However, this is only the advice of one person.  If anyone insists on telling you which path is the best for you, I would question the intentions of that person, because how you explore your spirituality is a very personal decision.

Where do you find more information on exploring your spirituality?  That depends on your own inclination.  One option is to go to the nearest large bookstore and explore the mind, body and spirit section.  Some books will call out to you, while others will not attract you at all.

If you do not like reading, find shops that focus in what is popularly known as “new age” shops and browse.  Look at the items and advertisements in the shops and explore, explore, explore.  Search the internet for information on topics that you find interesting, and find groups that you can associate with and have conversations with.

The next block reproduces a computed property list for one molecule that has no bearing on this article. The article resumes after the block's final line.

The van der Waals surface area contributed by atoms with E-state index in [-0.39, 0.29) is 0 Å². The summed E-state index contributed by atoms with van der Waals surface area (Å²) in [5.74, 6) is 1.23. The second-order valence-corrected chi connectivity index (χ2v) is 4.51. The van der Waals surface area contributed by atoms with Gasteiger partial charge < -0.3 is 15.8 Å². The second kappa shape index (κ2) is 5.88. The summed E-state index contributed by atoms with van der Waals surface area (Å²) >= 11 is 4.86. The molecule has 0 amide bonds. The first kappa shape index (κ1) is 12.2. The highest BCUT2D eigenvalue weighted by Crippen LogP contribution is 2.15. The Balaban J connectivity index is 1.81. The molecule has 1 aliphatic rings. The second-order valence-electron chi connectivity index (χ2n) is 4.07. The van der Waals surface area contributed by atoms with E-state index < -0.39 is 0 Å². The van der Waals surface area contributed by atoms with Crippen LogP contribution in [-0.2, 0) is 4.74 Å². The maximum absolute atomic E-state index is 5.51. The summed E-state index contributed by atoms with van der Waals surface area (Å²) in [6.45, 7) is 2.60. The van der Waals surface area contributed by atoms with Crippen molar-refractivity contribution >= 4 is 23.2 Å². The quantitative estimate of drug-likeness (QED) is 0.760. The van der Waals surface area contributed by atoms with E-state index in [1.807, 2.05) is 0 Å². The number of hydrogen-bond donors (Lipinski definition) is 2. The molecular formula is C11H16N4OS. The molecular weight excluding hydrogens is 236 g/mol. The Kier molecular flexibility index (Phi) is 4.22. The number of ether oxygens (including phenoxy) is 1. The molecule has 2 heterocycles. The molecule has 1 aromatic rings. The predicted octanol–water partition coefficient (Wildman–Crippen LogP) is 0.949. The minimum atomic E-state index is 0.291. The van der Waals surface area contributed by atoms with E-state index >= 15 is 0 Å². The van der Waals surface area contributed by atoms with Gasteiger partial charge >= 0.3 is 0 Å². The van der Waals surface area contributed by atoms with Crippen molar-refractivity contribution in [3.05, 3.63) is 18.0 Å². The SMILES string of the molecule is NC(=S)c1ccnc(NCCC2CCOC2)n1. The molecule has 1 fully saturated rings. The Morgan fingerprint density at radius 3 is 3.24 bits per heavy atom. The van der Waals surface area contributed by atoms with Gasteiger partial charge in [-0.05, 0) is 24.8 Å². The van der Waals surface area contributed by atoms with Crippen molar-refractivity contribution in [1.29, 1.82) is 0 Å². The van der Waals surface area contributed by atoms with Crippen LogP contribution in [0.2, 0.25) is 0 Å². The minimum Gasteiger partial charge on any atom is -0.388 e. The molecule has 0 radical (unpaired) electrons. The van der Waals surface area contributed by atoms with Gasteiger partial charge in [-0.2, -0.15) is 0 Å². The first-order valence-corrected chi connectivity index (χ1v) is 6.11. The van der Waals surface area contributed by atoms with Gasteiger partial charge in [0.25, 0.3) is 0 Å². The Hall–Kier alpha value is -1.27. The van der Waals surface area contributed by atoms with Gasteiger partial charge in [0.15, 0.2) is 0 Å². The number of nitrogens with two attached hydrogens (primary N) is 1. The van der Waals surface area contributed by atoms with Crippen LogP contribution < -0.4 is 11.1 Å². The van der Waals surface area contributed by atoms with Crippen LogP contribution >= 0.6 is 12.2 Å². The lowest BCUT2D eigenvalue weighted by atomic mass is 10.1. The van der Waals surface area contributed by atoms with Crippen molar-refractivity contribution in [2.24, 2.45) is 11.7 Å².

If all of that increases your confusion, then here is something simple that you can do.  Find a quiet space, close your eyes, and ask for experiences that will bring enlightenment and clarity to you.  Then simply open your heart and spirit for these experiences, and “go out of your mind”, in other words set aside any judgement while you explore and expand your wonderful awareness.

If you are looking for scientific proof and explanations of the experiences that you are having, you will find them (or rather these explanations will find you once you have voiced your intention).  If you only want to increase your intuitive awareness, you will have this.

Enjoy every step of this new path, wherever it takes you.  Believe me, it is mind-blowing!

First published in The If Journal.